The court’s ruling carves out an exception to the contraceptive coverage mandate for another type of employer (so-called “closely-held corporations” in which more than half the stock is held by five or fewer people), when the owners of the company (such as the conservative Christians who own Hobby Lobby) have religious objections to contraception. By some estimates, as many as 90 percent of all corporations are closely-held entities, and they employ about half of American workers. Hobby Lobby runs more than 600 stores across the country, with 13,000 employees.
Justice Samuel Alito, who authored the majority opinion by five male judges in the Hobby Lobby case, suggested that the employees of corporations like Hobby Lobby could still get contraceptive coverage if the government granted those companies the kind of accommodation already in place for religiously-affiliated employers, or if the government simply paid for their contraception. However, the accommodation is being challenged in separate lawsuits by religious entities. Moreover, Justice Ruth Bader Ginsburg, who authored the dissent that was joined by the other two female justices, wondered: “Where is the stopping point to the “let the government pay” alternative? Suppose an employer’s sincerely held religious belief is offended by health coverage of vaccines or paying the minimum wage […] or according women equal pay for substantially similar work […]?”
The Hobby Lobby decision was the first time that corporations were granted legal protections under the federal Religious Freedom Restoration Act for the religious beliefs of their owners, a step that was very troubling to Ginsburg and the dissenters. “The exemption for these employers from the requirement to provide contraceptive coverage would deny legions of women who do not hold their employers’ beliefs access to contraceptive coverage that the ACA would otherwise secure,” Ginsburg wrote.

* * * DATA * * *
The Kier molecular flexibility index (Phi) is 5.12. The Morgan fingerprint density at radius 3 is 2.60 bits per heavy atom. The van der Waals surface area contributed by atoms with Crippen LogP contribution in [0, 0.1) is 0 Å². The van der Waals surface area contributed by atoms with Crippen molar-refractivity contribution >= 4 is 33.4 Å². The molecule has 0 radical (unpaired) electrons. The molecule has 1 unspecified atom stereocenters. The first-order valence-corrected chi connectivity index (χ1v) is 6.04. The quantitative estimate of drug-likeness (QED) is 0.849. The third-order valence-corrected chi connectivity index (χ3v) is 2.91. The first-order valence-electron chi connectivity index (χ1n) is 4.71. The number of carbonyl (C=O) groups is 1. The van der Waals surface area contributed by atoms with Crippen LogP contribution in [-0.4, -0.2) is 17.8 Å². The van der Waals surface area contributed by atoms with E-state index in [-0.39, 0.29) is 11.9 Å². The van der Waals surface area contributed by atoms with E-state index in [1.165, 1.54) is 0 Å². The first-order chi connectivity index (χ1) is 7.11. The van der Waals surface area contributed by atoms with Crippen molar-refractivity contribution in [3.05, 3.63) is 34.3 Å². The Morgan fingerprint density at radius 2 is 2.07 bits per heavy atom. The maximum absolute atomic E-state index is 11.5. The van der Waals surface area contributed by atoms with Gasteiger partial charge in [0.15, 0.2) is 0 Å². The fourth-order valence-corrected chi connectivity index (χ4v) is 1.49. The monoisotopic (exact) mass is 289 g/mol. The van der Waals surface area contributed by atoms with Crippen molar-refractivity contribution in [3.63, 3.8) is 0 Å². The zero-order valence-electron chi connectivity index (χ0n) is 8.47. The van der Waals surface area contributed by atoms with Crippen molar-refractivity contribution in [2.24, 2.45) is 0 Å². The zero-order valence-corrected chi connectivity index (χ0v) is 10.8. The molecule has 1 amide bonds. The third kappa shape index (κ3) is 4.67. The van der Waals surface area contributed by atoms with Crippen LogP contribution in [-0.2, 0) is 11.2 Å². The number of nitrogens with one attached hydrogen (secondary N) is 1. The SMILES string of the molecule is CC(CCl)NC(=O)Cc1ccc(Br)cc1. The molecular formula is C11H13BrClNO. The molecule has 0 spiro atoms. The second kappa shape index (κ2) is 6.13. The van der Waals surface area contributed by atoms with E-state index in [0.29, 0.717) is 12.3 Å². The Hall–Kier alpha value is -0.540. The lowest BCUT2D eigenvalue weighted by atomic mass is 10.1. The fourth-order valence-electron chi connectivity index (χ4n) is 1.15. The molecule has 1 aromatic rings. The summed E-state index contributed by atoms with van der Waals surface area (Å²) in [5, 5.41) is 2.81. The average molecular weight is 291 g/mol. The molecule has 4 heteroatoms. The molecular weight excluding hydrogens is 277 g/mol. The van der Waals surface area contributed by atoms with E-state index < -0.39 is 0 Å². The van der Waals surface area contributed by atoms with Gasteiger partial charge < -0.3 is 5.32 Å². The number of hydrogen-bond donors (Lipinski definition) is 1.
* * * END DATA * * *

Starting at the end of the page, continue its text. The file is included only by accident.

Fortunately for women in New York State, the decision and the federal RFRA does not apply to state contraceptive coverage laws, such as the Women’s Health and Wellness Act in New York. The Women’s Health and Wellness Act requires employers to cover contraception, as well as other important women’s health services. This state law was upheld by the state’s highest court, the Court of Appeals, which rejected a challenge by religious groups in our state.
There is an article out in the Associated Press that seems to be raising a lot of eyebrows across the internet this morning. Titled, “Like your insurance? You may be losing it,” it explains how a lot of folks who currently have limited benefit health coverage may have to upgrade this coming fall.
This information may seem to fly in the face of what many folks have been told about Obamacare: “If you like your coverage, you can keep it.” While this may still hold true for a lot of folks, the devil – as always – is in the details.